Social Capital and the U.S. Coffee Consumer
Smith, Eleanor Seidman
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What consciousness (awareness) do Northern Fair Trade coffee consumers have of Southern coffee producers and how do networks and social capital among consumers and Fair Trade promoters shape this consciousness? This study sought to answer these questions, based on a data analysis of semi-structured interviews of 20 coffee consumers, roasters, distributors, café owners, and baristas in Long Island, New York, augmented with documents from some key organizations in the Fair Trade (FT) coffee supply chain. This study is important because a conscious (aware) consumer of Fair Trade coffee products has the potential to make a substantial difference in the quality of life of the Global Southern coffee producer. Additionally, social capital concepts can help us better understand how this consciousness of FT coffee operates. Analyzing this data has shed light on the conscious coffee consumers' attitudes towards FT products, and FT coffee in Long Island specifically. Finally, this study has led me to a new and important research question that future research might address: how does the process of active participation in a FT-related social movement enable a coffee consumer to become more conscious of their connection to Global South's coffee producers? To explore this link further, an analysis of interviewees with a sample restricted to such movement participants -perhaps in a larger city - would be needed.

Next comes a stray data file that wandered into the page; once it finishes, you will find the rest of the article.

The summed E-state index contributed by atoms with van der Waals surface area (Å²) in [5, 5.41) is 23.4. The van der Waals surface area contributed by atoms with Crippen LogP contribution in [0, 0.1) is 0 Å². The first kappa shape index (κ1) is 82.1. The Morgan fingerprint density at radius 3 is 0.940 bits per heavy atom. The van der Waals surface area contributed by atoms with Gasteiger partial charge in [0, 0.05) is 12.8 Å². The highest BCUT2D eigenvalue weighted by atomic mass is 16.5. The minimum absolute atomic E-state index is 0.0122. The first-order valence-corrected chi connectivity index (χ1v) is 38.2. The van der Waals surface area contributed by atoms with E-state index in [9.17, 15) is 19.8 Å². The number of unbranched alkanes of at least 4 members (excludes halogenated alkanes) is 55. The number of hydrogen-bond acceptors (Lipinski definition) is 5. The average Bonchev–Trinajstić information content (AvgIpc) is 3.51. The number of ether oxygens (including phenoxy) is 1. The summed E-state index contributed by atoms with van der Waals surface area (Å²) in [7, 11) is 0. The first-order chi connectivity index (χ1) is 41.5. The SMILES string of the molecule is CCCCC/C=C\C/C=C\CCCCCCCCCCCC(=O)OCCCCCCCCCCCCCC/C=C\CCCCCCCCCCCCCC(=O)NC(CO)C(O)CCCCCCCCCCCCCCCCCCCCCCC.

- Doctoral Dissertations